No major hurdle to trade deal: India, US

NEW DELHI: India and the US on Thursday said there was no structural reason or major issue holding back a bilateral trade deal, even as the two sides differed on New Delhi’s ecommerce policy.

“Neither government said that there will be a trade deal in five minutes. That was not us, wasn’t (commerce) minister Piyush Goyal. I think that was just speculation,” US secretary of commerce Wilbur Ross said at the ‘Trading Against the Tide’ session of the India Economic Summit here on Thursday. “We do think that there is no structural reason why there can’t be one pretty quickly. We know each other’s issues.”

His statement comes in the wake of expectation of the two sides announcing a limited-scope trade deal last week, when PM Modi met US President Donald Trump.

“It is more of a question of scheduling time and scheduling calls and meetings that will determine how long that will take. But, I don’t see any big issue that is holding it back for any reason,” commerce and industry minister Piyush Goyal said at the same session.

Terming India-US trade relations a “torrid love affair”, Goyal said every country had a policy space but that had not affected India’s discussions or negotiations with the US. “They’re progressing very smoothly and in the same spirit of understanding,” he said, highlighting the bilateral trade target of $500 billion.

Assuring that the announcement of a trade deal was not holding back Indian trade or Indian relations either at the geopolitical, leader or even business level, Goyal said: “But we want to actually take a quantum leap in that, which is the direction in which both nations and our negotiating team are working.”

Talking about US’ concerns over its high trade deficit with India, Ross said there was confusion about the US position on the trade deficit. “We do feel that our deficit was too high and we intend both to increase total trade and reduce our trade deficit,” he said, adding that the deficit, which was mainly from artificial and protectionist barriers that countries had thrown up, was a primary concern of the US.

“We also believe that focusing bilaterally, we can achieve much faster result that focusing bilaterally, we can achieve much faster results for all countries involved,” Ross said.

On the issue of India buying S-400 air defence system from Russia and the US threatening to impose sanctions, Ross said: “India has historical connections with Russia. We understand that but there are issues of compatibility between Russian and US equipment.”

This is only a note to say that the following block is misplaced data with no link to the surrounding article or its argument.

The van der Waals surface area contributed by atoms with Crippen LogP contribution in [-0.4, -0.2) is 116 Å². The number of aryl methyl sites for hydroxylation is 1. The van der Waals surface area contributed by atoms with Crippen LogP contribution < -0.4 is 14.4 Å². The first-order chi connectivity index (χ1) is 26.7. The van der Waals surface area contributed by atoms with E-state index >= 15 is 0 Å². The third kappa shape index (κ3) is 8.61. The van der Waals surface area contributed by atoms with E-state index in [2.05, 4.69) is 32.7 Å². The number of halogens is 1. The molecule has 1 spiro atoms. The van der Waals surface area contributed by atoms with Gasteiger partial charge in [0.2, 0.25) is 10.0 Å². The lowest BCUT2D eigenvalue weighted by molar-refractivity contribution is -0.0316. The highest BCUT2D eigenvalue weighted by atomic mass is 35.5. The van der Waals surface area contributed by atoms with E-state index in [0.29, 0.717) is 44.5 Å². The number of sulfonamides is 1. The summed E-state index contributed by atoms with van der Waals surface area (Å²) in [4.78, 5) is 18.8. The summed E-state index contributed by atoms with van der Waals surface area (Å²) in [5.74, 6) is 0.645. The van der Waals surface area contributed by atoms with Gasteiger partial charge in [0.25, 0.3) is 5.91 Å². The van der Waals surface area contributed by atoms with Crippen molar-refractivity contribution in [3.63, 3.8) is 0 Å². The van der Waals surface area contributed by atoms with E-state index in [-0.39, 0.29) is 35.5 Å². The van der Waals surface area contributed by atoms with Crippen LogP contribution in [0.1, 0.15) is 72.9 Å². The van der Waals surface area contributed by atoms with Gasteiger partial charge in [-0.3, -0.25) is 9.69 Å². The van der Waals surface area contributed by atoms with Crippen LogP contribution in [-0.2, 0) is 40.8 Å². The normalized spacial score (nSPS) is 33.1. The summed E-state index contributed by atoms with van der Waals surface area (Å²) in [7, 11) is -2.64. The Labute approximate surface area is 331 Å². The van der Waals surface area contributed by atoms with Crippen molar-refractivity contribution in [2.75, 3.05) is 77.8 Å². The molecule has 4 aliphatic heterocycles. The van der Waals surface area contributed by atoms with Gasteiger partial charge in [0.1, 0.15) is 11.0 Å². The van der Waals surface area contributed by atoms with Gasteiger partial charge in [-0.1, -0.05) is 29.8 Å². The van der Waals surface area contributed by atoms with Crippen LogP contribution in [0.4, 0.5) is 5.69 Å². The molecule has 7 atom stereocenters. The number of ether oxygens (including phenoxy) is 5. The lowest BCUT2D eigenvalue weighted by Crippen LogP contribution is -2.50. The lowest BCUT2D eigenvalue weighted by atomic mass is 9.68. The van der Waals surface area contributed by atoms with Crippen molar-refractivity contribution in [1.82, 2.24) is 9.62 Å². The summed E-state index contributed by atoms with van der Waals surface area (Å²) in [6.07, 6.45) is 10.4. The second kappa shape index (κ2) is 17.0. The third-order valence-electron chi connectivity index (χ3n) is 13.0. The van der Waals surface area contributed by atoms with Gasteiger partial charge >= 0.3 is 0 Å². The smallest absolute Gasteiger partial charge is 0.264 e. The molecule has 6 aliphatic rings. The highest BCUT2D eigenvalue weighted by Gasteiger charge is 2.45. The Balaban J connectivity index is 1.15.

On the issue of import duties on Harley-Davidson bikes, Ross said: “I don’t think we treat unfairly India at all relative to anyone else.”

ECOMM SPLIT
The two sides, however, had divergent views on India’s ecommerce policy. The US understands the political sensitivity of small retailers, farmers and other groups, but India needs to balance the interests of its small retailers and international giants such as Amazon and Walmart, Ross said.

Goyal, on the other hand, insisted that India was not opposed to ecommerce, but would protect its small firms.

“India needs to balance and will manage the balancing act between these competing activities,” Ross said, adding that Amazon and other ecommerce companies didn’t get to be the world’s biggest by any evil mechanism. “They got there because they’re extremely efficient, effective in what they do,” he added.

Goyal said an ecommerce platform “is not expected to become a platform either for predatory pricing or to use muscle power of large capital at low volumes available, which allows companies to source cheap, get economies of scale  in sourcing and maybe offer discounts which in some sense throw out small retail out of business. We are very clear about it”.

His statement assumes significance as concerns were raised by the government and small traders over certain e-retail companies circumventing rules related to foreign direct investment.

Explaining that small retail was a sensitive subject, Goyal said the government was clear to not let small retail die. This is why it has restricted FDI in multibrand retail at 49%, the minister said.

“We don’t change rules midway. We in fact provide a very stable and predictable regulatory framework,” Goyal said, on being asked about the continuity of India’s foreign investment policy.

“Ecommerce is expected to be an agnostic platform. It is not expected to become a platform either for predatory pricing … and offer discounts and throw out small retail out of business,” Goyal said, adding that the government was working on a roadmap for acalibrated glide path to build alternative work opportunities for small retailers.

On Ross’ comment that Amazon was spending one-third of what it spent the year before in capex, the Indian minister said the company might have over-invested earlier or was unable to do things that they were possibly doing before.